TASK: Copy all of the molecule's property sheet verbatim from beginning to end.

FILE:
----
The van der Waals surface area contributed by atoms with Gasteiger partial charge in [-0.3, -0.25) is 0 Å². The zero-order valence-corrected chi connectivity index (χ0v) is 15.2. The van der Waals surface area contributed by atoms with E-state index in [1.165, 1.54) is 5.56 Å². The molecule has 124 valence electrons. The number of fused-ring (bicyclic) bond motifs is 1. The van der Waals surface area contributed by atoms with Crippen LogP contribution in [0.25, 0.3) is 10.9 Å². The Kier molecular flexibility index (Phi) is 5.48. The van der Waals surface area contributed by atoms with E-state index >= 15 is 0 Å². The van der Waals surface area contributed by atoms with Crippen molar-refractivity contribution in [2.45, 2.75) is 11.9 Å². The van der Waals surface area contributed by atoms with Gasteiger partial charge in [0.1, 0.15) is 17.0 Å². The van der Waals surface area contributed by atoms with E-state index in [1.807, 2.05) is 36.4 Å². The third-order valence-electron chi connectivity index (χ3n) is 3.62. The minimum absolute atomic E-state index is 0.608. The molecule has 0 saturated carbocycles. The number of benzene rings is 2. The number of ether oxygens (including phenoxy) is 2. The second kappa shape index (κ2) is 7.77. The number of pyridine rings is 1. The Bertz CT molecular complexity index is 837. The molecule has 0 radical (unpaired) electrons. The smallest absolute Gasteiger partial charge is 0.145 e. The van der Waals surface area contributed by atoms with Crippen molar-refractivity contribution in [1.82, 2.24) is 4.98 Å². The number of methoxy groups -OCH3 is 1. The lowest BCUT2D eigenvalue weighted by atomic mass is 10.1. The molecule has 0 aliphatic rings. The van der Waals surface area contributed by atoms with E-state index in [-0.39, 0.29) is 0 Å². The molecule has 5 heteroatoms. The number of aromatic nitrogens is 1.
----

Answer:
The van der Waals surface area contributed by atoms with Gasteiger partial charge in [-0.3, -0.25) is 0 Å². The zero-order valence-corrected chi connectivity index (χ0v) is 15.2. The van der Waals surface area contributed by atoms with E-state index in [1.165, 1.54) is 5.56 Å². The molecule has 124 valence electrons. The number of fused-ring (bicyclic) bond motifs is 1. The van der Waals surface area contributed by atoms with Crippen LogP contribution in [0.25, 0.3) is 10.9 Å². The Kier molecular flexibility index (Phi) is 5.48. The van der Waals surface area contributed by atoms with E-state index >= 15 is 0 Å². The van der Waals surface area contributed by atoms with Crippen molar-refractivity contribution in [2.45, 2.75) is 11.9 Å². The van der Waals surface area contributed by atoms with Gasteiger partial charge in [0.1, 0.15) is 17.0 Å². The van der Waals surface area contributed by atoms with E-state index in [1.807, 2.05) is 36.4 Å². The third-order valence-electron chi connectivity index (χ3n) is 3.62. The minimum absolute atomic E-state index is 0.608. The molecule has 0 saturated carbocycles. The number of benzene rings is 2. The number of ether oxygens (including phenoxy) is 2. The second kappa shape index (κ2) is 7.77. The number of pyridine rings is 1. The Bertz CT molecular complexity index is 837. The molecule has 0 radical (unpaired) electrons. The smallest absolute Gasteiger partial charge is 0.145 e. The van der Waals surface area contributed by atoms with Crippen molar-refractivity contribution in [1.82, 2.24) is 4.98 Å². The number of methoxy groups -OCH3 is 1. The lowest BCUT2D eigenvalue weighted by atomic mass is 10.1. The molecule has 0 aliphatic rings. The van der Waals surface area contributed by atoms with E-state index in [-0.39, 0.29) is 0 Å². The molecule has 5 heteroatoms. The number of aromatic nitrogens is 1.